Tarot-Heritage Tenth Anniversary Roundup: Piedmont Decks
Celebrating my website’s tenth anniversary: 174 blog articles and 42 website pages on tarot history, reading with non-scenic pips, and decks of historic significance. Throughout the summer, I’m going to group the most useful articles by topic and send out links in a series of blog posts.
The Piedmont region has one of the oldest tarot traditions in Italy. Its geographic location made it the crossroads where the playing card traditions of Italy and eastern France mingled. Below are articles on the Piedmont tradition and reviews of individual decks.
Start with Tarocco Piemontese-Piedmont Tarot, an overview of this regional style.
Characteristics of the Piedmont/Piemontese Tarot is a card-by-card listing of the details that set Piedmont decks apart from the Tarot de Marseille.
Avondo Brothers Addendum tells about one of the largest card printers in Piedmont. Their soprafino knock-off is still being produced by Lo Scarabeo as The Ancient Italian Tarot. It’s one of my favorite reading decks.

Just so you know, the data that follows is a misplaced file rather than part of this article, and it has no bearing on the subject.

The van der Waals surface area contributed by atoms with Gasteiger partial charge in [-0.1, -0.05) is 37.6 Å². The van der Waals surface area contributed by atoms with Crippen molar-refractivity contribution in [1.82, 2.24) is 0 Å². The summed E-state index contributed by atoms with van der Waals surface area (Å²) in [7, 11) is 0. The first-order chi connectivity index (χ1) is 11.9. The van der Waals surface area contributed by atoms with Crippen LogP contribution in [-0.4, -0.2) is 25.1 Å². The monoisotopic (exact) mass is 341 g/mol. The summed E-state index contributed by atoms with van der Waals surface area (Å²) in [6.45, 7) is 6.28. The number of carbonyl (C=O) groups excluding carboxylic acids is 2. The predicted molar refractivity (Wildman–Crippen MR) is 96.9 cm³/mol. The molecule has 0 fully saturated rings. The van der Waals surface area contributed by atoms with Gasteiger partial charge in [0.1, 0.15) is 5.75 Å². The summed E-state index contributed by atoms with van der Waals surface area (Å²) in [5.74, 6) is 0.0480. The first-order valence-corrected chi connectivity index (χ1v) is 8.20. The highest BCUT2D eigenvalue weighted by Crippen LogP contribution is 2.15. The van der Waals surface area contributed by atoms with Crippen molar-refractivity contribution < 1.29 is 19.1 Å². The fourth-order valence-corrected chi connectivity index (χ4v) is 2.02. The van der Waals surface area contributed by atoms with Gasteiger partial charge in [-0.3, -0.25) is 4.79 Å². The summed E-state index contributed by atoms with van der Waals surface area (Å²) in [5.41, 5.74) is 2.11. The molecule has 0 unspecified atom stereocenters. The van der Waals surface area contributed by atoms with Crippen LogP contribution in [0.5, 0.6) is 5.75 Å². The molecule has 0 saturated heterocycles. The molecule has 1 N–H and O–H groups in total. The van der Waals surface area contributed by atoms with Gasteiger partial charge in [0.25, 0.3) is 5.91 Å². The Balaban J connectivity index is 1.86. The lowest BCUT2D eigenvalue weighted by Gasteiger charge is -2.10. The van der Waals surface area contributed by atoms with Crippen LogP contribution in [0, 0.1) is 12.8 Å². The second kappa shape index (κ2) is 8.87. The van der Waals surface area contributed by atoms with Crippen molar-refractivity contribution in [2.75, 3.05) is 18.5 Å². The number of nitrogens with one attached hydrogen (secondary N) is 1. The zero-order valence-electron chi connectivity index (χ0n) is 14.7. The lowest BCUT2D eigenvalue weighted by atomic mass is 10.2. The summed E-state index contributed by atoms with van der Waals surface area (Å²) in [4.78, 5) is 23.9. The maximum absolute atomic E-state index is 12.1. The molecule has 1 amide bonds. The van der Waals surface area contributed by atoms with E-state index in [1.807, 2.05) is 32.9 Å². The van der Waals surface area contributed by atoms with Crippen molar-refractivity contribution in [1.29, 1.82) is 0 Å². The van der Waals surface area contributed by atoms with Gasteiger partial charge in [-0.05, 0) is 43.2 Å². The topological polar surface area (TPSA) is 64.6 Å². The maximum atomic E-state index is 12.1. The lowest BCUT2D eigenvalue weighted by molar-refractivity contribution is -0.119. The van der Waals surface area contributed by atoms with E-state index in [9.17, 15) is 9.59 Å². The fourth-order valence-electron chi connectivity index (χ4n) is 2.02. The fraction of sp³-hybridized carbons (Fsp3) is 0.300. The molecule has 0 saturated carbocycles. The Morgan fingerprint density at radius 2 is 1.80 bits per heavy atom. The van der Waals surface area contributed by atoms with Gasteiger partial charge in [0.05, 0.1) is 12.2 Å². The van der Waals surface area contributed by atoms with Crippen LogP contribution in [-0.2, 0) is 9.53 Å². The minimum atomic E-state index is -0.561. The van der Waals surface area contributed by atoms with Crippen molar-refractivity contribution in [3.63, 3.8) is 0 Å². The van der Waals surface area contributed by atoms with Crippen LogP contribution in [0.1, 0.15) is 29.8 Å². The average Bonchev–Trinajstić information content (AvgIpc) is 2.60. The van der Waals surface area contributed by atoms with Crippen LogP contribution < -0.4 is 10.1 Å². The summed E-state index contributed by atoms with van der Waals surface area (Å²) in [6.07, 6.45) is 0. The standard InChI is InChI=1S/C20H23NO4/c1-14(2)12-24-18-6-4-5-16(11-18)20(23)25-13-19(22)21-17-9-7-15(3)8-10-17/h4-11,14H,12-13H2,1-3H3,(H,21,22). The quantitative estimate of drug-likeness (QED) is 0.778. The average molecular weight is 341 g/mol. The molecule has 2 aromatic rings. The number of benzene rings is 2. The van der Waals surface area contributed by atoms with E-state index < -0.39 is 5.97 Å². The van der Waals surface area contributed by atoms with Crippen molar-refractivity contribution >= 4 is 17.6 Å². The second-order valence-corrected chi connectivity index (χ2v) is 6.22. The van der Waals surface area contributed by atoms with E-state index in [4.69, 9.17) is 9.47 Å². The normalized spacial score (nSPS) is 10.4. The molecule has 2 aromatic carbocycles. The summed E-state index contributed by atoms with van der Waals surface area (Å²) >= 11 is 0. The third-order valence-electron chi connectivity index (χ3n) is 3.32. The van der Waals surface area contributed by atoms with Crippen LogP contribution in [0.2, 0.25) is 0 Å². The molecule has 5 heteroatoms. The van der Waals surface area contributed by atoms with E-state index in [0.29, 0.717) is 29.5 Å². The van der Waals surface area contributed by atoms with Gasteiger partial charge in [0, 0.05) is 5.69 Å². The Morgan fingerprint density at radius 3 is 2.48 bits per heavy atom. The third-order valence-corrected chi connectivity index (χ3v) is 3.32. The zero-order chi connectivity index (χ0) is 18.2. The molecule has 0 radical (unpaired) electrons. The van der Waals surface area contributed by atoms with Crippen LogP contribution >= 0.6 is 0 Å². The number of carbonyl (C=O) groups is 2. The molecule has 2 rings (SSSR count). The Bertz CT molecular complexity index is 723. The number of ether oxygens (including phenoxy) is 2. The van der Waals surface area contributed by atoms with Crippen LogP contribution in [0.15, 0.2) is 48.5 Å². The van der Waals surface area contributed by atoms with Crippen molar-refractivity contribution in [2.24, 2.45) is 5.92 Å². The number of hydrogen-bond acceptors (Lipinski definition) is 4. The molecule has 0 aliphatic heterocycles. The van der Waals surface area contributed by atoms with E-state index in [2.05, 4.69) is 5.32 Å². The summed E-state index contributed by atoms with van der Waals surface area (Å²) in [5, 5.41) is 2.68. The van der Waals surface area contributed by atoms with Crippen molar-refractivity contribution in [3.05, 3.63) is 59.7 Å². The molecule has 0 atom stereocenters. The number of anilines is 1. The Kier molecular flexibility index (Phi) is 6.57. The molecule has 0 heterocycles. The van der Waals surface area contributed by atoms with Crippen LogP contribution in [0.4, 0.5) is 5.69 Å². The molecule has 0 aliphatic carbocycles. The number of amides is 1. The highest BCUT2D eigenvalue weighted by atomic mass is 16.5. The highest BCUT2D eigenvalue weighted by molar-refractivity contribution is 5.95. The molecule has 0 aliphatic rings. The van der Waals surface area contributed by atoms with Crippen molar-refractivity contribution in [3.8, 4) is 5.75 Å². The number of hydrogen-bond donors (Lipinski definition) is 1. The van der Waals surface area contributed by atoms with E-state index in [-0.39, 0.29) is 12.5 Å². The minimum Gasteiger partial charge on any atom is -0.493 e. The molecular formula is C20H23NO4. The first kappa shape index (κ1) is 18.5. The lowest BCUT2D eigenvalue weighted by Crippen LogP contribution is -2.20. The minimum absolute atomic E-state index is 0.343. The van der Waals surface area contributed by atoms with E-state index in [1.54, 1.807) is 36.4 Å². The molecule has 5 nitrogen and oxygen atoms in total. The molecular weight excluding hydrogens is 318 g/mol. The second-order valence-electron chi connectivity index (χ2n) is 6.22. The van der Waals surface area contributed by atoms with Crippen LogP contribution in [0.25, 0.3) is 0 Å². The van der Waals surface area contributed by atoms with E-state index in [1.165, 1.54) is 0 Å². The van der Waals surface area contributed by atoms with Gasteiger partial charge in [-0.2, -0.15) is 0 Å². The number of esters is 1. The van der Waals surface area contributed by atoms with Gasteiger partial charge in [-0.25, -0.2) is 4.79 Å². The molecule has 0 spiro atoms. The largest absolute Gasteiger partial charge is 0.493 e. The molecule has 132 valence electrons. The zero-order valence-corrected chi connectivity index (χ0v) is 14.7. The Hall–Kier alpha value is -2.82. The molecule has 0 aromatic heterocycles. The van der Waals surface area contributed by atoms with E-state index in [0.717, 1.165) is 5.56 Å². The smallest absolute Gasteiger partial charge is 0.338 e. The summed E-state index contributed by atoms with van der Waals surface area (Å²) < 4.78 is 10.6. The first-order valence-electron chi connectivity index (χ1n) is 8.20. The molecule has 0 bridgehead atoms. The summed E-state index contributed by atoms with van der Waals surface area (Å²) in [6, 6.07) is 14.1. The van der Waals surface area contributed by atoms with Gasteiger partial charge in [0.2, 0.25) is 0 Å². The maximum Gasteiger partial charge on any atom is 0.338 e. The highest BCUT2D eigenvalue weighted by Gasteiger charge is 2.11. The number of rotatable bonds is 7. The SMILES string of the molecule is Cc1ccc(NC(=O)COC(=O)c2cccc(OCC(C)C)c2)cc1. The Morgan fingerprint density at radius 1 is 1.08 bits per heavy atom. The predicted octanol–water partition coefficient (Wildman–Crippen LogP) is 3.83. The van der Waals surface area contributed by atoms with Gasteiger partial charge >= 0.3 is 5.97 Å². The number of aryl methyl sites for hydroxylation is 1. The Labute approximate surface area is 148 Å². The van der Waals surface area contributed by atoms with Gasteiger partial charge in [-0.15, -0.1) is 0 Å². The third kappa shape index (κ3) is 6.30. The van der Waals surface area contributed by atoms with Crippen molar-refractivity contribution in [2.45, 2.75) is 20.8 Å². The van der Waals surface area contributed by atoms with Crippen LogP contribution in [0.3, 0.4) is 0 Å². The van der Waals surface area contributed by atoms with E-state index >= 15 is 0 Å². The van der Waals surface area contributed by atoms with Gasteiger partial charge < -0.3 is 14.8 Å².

Tarocco Piemontese reviews the Strambo deck recreated by Il Meneghello.
Giordano Berti has published five decks from the nineteenth-century golden age of Tarot in Piedmont. Here are the reviews:
Tarocchi Vergnano – the ultimate in Piemontese style that won design awards when first published.
Tarocchi Perrin shows some soprafino influences.
Tarocchi Corband is another soprafino derivative.
Tarocchi Lando is a block printed deck that combines TdM I and II features with a few Piedmont flourishes.
Tarocchi Orientali Foudraz is a beautifully exotic deck created during the nineteenth-century chinoiserie craze.
In the Piedmont Roundup article I discuss various versions of the Guala deck and list links to all the Piedmont articles I’d written as of July 2015.
Illustration: Four Piedmont decks restored by Giordano Berti, their beautiful boxes glittering in the morning sun.